LONDON, Oct 5 (Thomson Reuters Foundation) - The European
Union should require companies to publicly disclose the origin
of all products imported and sold within the 28-nation bloc to
help stamp out labour abuses, an anti-slavery activist said on
The data should be uploaded in a common database accessible
by consumers, allowing them to make informed decisions on what
they buy, British rights activist Andy Hall of the Migrant
Worker Rights Network said.
He urged EU lawmakers to follow the United States' efforts
to enhance transparency in the supply chain.
"In the U.S. ...we can get a whole printout from which
company (a product) came from, which port it came into, which
port it was shipped from, where the goods have been processed,
how they have been supplied how they ended up on the supermarket
shelf," Hall said.
"In the EU there is absolutely nothing," he told the Thomson
Reuters Foundation in a telephone interview from Strasbourg
where he is due to meet European Commissioner for Trade Cecilia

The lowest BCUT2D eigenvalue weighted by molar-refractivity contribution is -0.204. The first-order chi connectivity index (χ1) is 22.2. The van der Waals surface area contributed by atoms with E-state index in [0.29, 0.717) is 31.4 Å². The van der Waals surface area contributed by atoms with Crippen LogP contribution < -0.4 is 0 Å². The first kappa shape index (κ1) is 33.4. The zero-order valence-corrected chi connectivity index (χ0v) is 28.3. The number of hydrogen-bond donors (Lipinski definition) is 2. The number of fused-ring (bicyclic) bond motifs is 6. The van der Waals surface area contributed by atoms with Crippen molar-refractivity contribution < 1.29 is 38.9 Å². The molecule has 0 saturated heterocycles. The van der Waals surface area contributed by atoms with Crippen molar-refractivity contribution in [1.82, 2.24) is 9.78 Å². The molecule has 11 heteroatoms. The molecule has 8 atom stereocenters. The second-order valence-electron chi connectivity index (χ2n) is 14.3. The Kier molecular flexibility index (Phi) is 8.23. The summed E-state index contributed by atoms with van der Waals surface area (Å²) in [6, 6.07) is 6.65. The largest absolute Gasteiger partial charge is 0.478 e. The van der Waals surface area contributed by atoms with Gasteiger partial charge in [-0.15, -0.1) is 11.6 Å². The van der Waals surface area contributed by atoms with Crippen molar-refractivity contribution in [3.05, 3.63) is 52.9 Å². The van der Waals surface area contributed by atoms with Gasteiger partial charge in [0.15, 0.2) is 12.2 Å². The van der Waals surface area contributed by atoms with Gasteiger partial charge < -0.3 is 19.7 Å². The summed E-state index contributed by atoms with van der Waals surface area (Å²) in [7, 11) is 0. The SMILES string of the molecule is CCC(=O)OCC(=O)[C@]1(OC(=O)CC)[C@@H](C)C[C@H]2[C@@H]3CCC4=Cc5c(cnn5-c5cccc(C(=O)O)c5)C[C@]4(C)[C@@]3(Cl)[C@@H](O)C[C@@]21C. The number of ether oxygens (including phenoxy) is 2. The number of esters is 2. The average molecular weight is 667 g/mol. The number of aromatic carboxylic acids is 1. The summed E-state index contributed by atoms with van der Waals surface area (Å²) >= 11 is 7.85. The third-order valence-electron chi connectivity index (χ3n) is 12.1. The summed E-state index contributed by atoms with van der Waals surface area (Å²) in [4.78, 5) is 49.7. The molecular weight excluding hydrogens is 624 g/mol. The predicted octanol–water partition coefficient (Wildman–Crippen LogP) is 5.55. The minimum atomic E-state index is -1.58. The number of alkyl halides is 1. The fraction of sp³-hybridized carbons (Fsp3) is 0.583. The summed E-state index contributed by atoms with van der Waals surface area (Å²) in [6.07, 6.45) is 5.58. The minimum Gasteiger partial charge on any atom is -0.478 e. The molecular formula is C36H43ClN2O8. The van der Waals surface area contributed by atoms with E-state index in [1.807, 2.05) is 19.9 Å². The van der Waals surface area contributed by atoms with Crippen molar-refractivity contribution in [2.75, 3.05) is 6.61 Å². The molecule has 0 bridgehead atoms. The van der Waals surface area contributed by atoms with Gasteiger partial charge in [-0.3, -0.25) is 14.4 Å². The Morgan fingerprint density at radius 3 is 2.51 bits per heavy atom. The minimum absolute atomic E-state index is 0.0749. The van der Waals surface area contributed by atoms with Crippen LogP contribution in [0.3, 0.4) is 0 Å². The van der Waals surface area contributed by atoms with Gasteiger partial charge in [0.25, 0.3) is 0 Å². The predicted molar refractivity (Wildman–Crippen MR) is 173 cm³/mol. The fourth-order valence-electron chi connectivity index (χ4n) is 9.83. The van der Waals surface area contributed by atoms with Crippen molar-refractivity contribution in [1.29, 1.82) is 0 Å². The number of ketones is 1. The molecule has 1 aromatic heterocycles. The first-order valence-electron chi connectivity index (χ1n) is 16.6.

Malmstrom on Thursday to discuss the idea.
"We need that information so that we can make the supply
chain more transparent," Hall said.
From cosmetics and clothes to shrimp and smartphones, the
supply chain for most products can be complex with multiple
layers - whether in sourcing the raw materials or creating the
final product - making it hard to identify exploitation.
About 21 million people are victims of forced labour around
the world, the United Nations' International Labour Organization
Heidi Hautala, a EU lawmaker of the Greens/European Free
Alliance group, backed Hall's proposal and said she was working
to bring the idea to the European Parliament.
"It could be a very powerful tool for sustainability of
supply chains," she said via telephone from Strasbourg.
A Thai court handed Hall a three-year suspended prison
sentence last month for criminally defaming a fruit wholesaler
that supplies the EU, over a 2013 report he helped author for a
watchdog in a verdict activists denounced as a setback in the
fight against forced labour.
Hall was in Strasbourg ahead of a EU parliament vote on
Thursday on a resolution that is expected to condemn the court's
(Reporting by Umberto Bacchi @UmbertoBacchi, Editing by Astrid
Zweynert; Please credit the Thomson Reuters Foundation, the
charitable arm of Thomson Reuters, that covers humanitarian
news, women's rights, trafficking, property rights and climate
change. Visit news.trust.org)